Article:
On Variations V—Mode 258, 2013

John Cage’s work took a profound turn in the 1960s. Having discovered, in the previous decade, the promise of composing with the assistance of chance, and even creating strategies that rendered music indeterminate and thus incapable of replication from one performance to another, he began to pursue the implications of his discovery to their logical conclusion. Throughout the decade, he made a number of works that, with only a few exceptions, violated the notion of what music was in every detail. The extreme works 0′00″ (1962) and Variations III (1963) are emblematic. In the earlier work, the score requires the performer simply to execute a disciplined action with extreme amplification that verges upon creating feedback. (Only later did Cage add a series of codicils that clarified the action to be performed—for instance, that it should not instantiate a musical performance and that it should fulfill a social obligation to others.) And while Variations III requires the use of circles inscribed on transparent plastic to create a particular design that represents the barest outlines of a performance score, nothing explains how to interpret definitively the resulting design, what sounds will populate it, or even how long the work should last—indeed, he includes a remark that a performer can fulfill her obligation simply by paying attention to events as they occur—as he remarked to Richard Kostelanetz, “We could be performing Variations III right now, if we decided to do so” (quoted in Kostelanetz 1991, 195–96).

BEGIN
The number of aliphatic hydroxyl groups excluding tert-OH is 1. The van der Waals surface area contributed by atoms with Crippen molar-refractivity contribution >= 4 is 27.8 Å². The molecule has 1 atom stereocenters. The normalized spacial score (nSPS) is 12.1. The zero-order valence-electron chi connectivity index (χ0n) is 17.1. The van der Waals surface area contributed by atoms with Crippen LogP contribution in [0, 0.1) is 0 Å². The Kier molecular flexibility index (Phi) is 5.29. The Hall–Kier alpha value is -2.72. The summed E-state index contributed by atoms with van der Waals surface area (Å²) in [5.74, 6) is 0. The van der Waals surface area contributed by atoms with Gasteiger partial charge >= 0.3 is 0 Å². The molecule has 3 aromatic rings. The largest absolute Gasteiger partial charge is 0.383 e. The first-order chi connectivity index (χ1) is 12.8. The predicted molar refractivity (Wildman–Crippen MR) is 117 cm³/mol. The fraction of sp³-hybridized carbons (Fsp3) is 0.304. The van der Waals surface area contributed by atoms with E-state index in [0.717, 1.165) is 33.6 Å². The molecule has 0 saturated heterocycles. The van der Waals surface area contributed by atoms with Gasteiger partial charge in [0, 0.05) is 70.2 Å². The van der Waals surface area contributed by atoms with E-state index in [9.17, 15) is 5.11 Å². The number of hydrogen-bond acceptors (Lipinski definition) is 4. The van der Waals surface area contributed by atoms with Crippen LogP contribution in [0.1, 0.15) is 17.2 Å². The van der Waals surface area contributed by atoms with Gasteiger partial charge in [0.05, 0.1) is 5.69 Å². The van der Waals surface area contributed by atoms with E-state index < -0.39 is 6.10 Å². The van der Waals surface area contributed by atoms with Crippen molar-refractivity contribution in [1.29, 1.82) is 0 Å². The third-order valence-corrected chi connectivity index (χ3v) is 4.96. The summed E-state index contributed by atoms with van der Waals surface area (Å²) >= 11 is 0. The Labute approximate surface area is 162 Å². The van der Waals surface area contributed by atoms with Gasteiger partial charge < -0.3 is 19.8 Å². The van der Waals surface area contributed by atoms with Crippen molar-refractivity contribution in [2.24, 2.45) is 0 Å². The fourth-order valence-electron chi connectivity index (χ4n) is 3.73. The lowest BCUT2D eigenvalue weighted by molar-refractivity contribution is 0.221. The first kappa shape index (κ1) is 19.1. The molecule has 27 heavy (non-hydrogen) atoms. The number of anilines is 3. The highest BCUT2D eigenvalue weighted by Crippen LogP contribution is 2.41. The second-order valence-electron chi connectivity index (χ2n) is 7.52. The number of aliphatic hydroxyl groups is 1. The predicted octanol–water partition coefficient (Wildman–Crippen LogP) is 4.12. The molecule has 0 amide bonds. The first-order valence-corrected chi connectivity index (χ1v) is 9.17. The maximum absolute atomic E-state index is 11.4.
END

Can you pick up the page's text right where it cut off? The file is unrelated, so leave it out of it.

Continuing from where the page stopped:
Cage did not make these extraordinary compositions out of a need to enact a game of avant-garde one-upmanship, but rather from the sense that then-current technological and social conditions demanded a radically new approach to art and artworks. Following Marshall McLuhan, he believed that fundamental changes in electronic media had created a heightened awareness of the world and of its impermanency; art now needed to reflect this so that it better served the flexible and volatile nature of reality that technology had brokered. It also served to change the minds of people in the way Cage believed accorded with Zen Buddhism.

The aim of musical art had moved away from finished objects—symphonies and concertos and so on—to more open environments where audiences could observe ongoing processes whose individual components interacted with each other in countless ways, whose resulting impressions could never satisfactorily be explained by a single observer. For that matter, Cage seemed to doubt that such a goal could even be accomplished by a musical composition alone, as when he observed of serial composers that “The question of the relation of this music to themselves and to society never enters their minds” (Kostelanetz 1991, 10). That’s why, among all his works from the 1960s, Variations V most closely realized his hope for art that used technology to respond creatively to the society around him.